Wednesday, May 9, 2018
A recap of Tuesday's primary, which saw the defeats of several incumbents, then a conversation about physician-assisted suicide legislation in North Carolina.
North Carolina voters went to the polls Tuesday looking for change, most notably in the 9th Congressional District, where Republican Robert Pittenger became the first congressional incumbent in the country to be voted out in 2018.
Former Charlotte pastor Mark Harris eked out an 814-vote victory over Pittenger, setting the stage for a November matchup with Democrat Dan McCready that is seen as one of the most competitive races in the country.
Two Mecklenburg lawmakers were among the eight General Assembly members defeated Tuesday, and Mecklenburg sheriff Irwin Carmichael came in last in a three-man race that was a referendum on the 287(g) immigration program.
David Boraks, WFAE reporter (@davidboraks)
Jonathan Kappler, executive director, North Carolina Free Enterprise Foundation (@jonathankappler)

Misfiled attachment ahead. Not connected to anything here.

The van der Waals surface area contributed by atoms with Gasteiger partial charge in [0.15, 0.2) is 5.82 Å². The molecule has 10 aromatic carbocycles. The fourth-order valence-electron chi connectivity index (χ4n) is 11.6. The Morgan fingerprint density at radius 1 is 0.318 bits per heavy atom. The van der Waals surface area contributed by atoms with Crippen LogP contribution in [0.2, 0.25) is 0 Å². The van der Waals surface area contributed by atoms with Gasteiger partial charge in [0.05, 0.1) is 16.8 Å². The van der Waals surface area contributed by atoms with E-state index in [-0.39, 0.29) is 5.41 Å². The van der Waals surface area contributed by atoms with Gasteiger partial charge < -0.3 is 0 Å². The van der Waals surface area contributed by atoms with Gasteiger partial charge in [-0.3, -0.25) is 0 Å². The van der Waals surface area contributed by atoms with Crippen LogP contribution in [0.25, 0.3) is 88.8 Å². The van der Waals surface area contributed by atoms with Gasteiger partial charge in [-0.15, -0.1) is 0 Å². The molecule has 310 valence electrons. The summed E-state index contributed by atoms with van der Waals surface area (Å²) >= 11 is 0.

The North Carolina House is set to soon consider legislation on physician-assisted suicide. HB 789, walso known as The End of Life Option Act, would add North Carolina to the eight jurisdictions which allow the practice.
According proponents, the bill “gives mentally capable adults, who are terminally ill, with six months or fewer to live, the option to request a doctor's prescription for medication that allows them to die peacefully, at whatever point the patient determines their suffering is unbearable.”
Ed Tiyakian- Founder and Executive Director of Dying Right NC
Dr. David Stevens, Chief Executive Officer of Christian Medical & Dental Associations